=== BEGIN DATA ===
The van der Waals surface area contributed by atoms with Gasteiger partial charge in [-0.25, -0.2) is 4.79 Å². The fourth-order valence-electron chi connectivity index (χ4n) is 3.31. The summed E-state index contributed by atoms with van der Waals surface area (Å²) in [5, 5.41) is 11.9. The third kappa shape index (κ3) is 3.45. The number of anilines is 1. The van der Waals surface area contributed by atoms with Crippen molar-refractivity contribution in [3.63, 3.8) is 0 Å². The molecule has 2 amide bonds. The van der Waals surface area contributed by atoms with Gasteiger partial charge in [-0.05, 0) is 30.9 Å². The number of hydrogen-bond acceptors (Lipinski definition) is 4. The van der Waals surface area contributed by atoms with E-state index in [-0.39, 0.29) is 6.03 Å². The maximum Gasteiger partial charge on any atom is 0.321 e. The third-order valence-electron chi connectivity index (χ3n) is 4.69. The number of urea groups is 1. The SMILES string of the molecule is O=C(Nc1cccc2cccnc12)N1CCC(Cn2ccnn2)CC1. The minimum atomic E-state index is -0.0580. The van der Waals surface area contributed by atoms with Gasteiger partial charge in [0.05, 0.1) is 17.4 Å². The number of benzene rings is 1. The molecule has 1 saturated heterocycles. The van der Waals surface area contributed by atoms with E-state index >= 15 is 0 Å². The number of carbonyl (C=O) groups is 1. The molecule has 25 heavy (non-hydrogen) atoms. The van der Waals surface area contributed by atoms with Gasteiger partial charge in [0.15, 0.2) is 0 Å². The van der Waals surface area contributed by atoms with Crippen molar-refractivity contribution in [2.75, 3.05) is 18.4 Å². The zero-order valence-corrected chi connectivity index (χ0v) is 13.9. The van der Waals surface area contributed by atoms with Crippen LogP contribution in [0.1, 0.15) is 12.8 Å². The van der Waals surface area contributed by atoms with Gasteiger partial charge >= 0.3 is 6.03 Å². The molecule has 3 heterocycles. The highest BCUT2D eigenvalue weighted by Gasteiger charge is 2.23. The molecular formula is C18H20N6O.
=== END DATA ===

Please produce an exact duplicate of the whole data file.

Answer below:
The van der Waals surface area contributed by atoms with Gasteiger partial charge in [-0.25, -0.2) is 4.79 Å². The fourth-order valence-electron chi connectivity index (χ4n) is 3.31. The summed E-state index contributed by atoms with van der Waals surface area (Å²) in [5, 5.41) is 11.9. The third kappa shape index (κ3) is 3.45. The number of anilines is 1. The van der Waals surface area contributed by atoms with Crippen molar-refractivity contribution in [3.63, 3.8) is 0 Å². The molecule has 2 amide bonds. The van der Waals surface area contributed by atoms with Gasteiger partial charge in [-0.05, 0) is 30.9 Å². The number of hydrogen-bond acceptors (Lipinski definition) is 4. The van der Waals surface area contributed by atoms with E-state index in [-0.39, 0.29) is 6.03 Å². The maximum Gasteiger partial charge on any atom is 0.321 e. The third-order valence-electron chi connectivity index (χ3n) is 4.69. The number of urea groups is 1. The SMILES string of the molecule is O=C(Nc1cccc2cccnc12)N1CCC(Cn2ccnn2)CC1. The minimum atomic E-state index is -0.0580. The van der Waals surface area contributed by atoms with Gasteiger partial charge in [0.05, 0.1) is 17.4 Å². The number of benzene rings is 1. The molecule has 1 saturated heterocycles. The van der Waals surface area contributed by atoms with E-state index >= 15 is 0 Å². The number of carbonyl (C=O) groups is 1. The molecule has 25 heavy (non-hydrogen) atoms. The van der Waals surface area contributed by atoms with Gasteiger partial charge in [0.15, 0.2) is 0 Å². The van der Waals surface area contributed by atoms with Crippen molar-refractivity contribution in [2.75, 3.05) is 18.4 Å². The zero-order valence-corrected chi connectivity index (χ0v) is 13.9. The van der Waals surface area contributed by atoms with Crippen LogP contribution in [0.1, 0.15) is 12.8 Å². The van der Waals surface area contributed by atoms with Gasteiger partial charge >= 0.3 is 6.03 Å². The molecule has 3 heterocycles. The highest BCUT2D eigenvalue weighted by Gasteiger charge is 2.23. The molecular formula is C18H20N6O.